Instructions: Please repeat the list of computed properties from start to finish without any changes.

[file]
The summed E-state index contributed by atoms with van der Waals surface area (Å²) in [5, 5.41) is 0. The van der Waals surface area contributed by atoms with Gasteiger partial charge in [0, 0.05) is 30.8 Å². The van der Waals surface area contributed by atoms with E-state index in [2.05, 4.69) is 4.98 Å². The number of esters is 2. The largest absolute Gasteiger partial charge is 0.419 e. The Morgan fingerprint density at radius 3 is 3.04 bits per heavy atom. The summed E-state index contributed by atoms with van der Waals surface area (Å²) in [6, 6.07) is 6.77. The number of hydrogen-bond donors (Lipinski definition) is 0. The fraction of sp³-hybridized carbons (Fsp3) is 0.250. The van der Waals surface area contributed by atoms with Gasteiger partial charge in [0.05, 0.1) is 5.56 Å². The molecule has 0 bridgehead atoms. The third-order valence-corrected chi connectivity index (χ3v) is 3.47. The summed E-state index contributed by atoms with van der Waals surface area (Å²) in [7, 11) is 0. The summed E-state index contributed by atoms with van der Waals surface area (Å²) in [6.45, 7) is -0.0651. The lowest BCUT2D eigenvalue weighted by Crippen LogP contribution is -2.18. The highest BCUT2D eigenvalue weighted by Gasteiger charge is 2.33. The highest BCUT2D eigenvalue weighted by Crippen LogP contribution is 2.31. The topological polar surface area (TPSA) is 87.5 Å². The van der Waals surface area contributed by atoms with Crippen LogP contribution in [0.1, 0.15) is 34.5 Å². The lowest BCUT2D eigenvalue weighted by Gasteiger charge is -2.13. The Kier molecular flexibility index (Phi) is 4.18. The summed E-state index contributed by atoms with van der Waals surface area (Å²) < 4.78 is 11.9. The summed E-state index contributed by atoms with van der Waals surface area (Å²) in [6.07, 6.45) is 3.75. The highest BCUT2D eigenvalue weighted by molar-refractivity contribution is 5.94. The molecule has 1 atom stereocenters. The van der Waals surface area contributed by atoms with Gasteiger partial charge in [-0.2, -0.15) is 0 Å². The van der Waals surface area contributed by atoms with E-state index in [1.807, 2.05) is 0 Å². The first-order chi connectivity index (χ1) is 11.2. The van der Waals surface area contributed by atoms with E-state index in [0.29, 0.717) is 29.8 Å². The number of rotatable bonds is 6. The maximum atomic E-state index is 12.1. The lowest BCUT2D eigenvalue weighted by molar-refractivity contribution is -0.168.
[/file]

The summed E-state index contributed by atoms with van der Waals surface area (Å²) in [5, 5.41) is 0. The van der Waals surface area contributed by atoms with Gasteiger partial charge in [0, 0.05) is 30.8 Å². The van der Waals surface area contributed by atoms with E-state index in [2.05, 4.69) is 4.98 Å². The number of esters is 2. The largest absolute Gasteiger partial charge is 0.419 e. The Morgan fingerprint density at radius 3 is 3.04 bits per heavy atom. The summed E-state index contributed by atoms with van der Waals surface area (Å²) in [6, 6.07) is 6.77. The number of hydrogen-bond donors (Lipinski definition) is 0. The fraction of sp³-hybridized carbons (Fsp3) is 0.250. The van der Waals surface area contributed by atoms with Gasteiger partial charge in [0.05, 0.1) is 5.56 Å². The molecule has 0 bridgehead atoms. The third-order valence-corrected chi connectivity index (χ3v) is 3.47. The summed E-state index contributed by atoms with van der Waals surface area (Å²) in [7, 11) is 0. The summed E-state index contributed by atoms with van der Waals surface area (Å²) in [6.45, 7) is -0.0651. The lowest BCUT2D eigenvalue weighted by Crippen LogP contribution is -2.18. The highest BCUT2D eigenvalue weighted by Gasteiger charge is 2.33. The highest BCUT2D eigenvalue weighted by Crippen LogP contribution is 2.31. The topological polar surface area (TPSA) is 87.5 Å². The van der Waals surface area contributed by atoms with Crippen LogP contribution in [0.1, 0.15) is 34.5 Å². The lowest BCUT2D eigenvalue weighted by Gasteiger charge is -2.13. The Kier molecular flexibility index (Phi) is 4.18. The summed E-state index contributed by atoms with van der Waals surface area (Å²) < 4.78 is 11.9. The summed E-state index contributed by atoms with van der Waals surface area (Å²) in [6.07, 6.45) is 3.75. The highest BCUT2D eigenvalue weighted by molar-refractivity contribution is 5.94. The molecule has 1 atom stereocenters. The van der Waals surface area contributed by atoms with Gasteiger partial charge in [-0.2, -0.15) is 0 Å². The van der Waals surface area contributed by atoms with E-state index in [1.807, 2.05) is 0 Å². The first-order chi connectivity index (χ1) is 11.2. The van der Waals surface area contributed by atoms with E-state index in [0.29, 0.717) is 29.8 Å². The number of rotatable bonds is 6. The maximum atomic E-state index is 12.1. The lowest BCUT2D eigenvalue weighted by molar-refractivity contribution is -0.168.